Sandy Altschul knows few people or businesses that are prepared for a natural disaster, a major accident, a plane crash, or possibly a terrorist attack. As an expert in emergency preparedness, Altschul helped in the response and recovery of four major aircraft accidents in Wayne County — including Northwest Airlines Flight 255, which crashed in 1987 near Detroit Metro Airport due to pilot error.
Working in the public sector for more than 16 years, Altschul operated a side business that provided medical services for major events, safety training, facility emergency plans, and operational consultation. One of the largest events his company handled was Pope John Paul II’s visit to metro Detroit in 1989.
After leaving Wayne County in late 2012, Altschul took a year to convert his side business into a full-fledged enterprise. Located in Farmington, the private company, called ARK, prepares businesses and organizations for emergency situations.
The plans he develops are designed to ensure that a business or organization is back up and operating immediately following a disaster or shutdown from an accident.
“Most of us would correctly assume that an emergency plan would detail the duties various personnel must undertake during a blackout or a tornado, but we drill down a lot deeper by accessing all of the variables that could impact your operations,” says Altschul, founder and president of ARK (named after Noah’s Ark).
“Did you build your headquarters, stadium, or manufacturing plant over gas lines? What’s the plan if those gas lines are attacked or somehow blown up? What if there is a fuel tank operator down the street from your business? What’s the contingency plan if it catches fire and everyone in a 10-block radius is ordered to evacuate? And what happens if you can’t get back inside your business for two weeks or more?”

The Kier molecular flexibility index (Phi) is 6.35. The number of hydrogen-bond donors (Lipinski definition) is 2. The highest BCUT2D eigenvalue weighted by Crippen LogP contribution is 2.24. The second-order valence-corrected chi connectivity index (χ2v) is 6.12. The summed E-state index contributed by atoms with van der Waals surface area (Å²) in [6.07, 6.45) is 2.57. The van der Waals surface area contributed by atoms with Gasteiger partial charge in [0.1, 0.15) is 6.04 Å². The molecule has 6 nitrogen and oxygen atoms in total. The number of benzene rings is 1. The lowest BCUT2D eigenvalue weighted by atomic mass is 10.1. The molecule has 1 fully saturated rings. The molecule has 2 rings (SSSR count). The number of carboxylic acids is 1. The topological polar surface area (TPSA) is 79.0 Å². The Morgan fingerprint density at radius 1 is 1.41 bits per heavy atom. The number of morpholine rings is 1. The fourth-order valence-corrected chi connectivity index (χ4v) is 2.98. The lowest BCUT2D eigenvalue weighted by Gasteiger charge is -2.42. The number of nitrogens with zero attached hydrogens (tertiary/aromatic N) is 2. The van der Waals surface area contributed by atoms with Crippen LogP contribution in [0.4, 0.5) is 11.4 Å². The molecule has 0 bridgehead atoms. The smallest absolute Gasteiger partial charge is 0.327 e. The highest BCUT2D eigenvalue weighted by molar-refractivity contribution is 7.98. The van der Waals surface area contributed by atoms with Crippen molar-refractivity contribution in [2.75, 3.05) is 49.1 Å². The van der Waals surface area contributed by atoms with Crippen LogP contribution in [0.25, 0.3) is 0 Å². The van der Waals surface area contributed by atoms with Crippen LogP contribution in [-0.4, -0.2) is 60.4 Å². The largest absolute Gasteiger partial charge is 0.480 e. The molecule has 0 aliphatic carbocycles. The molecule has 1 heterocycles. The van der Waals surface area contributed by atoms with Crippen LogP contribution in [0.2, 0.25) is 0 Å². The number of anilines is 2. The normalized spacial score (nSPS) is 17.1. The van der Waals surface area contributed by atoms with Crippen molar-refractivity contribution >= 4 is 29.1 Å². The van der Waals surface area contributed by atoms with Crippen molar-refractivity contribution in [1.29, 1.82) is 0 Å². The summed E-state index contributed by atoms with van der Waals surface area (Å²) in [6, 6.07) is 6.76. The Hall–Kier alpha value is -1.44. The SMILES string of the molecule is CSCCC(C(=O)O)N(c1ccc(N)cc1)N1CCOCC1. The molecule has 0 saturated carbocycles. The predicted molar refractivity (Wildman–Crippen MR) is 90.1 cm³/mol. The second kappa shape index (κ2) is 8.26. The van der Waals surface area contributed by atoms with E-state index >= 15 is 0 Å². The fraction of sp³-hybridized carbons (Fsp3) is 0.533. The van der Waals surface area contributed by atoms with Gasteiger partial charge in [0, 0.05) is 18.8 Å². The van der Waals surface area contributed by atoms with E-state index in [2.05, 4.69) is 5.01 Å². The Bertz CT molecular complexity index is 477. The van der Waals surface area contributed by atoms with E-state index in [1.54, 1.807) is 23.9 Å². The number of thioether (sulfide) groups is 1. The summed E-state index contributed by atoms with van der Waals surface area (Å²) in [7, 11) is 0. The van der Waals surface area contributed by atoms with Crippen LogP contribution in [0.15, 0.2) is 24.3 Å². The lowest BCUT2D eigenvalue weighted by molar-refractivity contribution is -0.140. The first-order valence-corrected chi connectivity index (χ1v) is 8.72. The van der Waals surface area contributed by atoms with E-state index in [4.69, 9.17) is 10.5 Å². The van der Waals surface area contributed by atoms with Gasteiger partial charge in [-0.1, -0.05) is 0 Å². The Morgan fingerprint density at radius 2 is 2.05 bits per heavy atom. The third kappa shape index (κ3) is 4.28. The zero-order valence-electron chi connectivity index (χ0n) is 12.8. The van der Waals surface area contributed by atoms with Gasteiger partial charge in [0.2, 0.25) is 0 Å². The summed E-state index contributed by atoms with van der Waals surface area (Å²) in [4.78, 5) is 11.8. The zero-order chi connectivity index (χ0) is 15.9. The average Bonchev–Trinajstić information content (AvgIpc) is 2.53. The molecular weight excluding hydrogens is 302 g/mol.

With a roster of 30 clients including Comerica Park, Joe Louis Arena, Bedrock Real Estate Services, Henry Ford Health System, and the National Multiple Sclerosis Society, Altschul works to identify every possible incident that could impact the successful operation of a business.
In the near future, he plans to offer his clients the ability to tap emergency services via a smartphone, a tablet, or a laptop computer.
As Altschul notes, his business is proactive until it becomes reactive. “If a plane crashes, you can’t predict the exact time, but we can bring as many as 100 people to a crash site and work on any number of duties in concert with public authorities,” he says.
Small businesses can likely predict potential accidents that may impact daily operations and can set up contingency plans in case the office is closed for an extended period of time. But the larger the organization, the more it needs some form of emergency preparation services, Altschul says.
“Large companies have to assign different duties to different people, and if it isn’t done in an organized and deliberate way, you will have major problems on your hands,” he says. “We all saw what happened during the Boston Marathon when those explosive devices were set off near the end of the race. Believe me, you don’t want that kind of mayhem at your event.”
b— R.J. King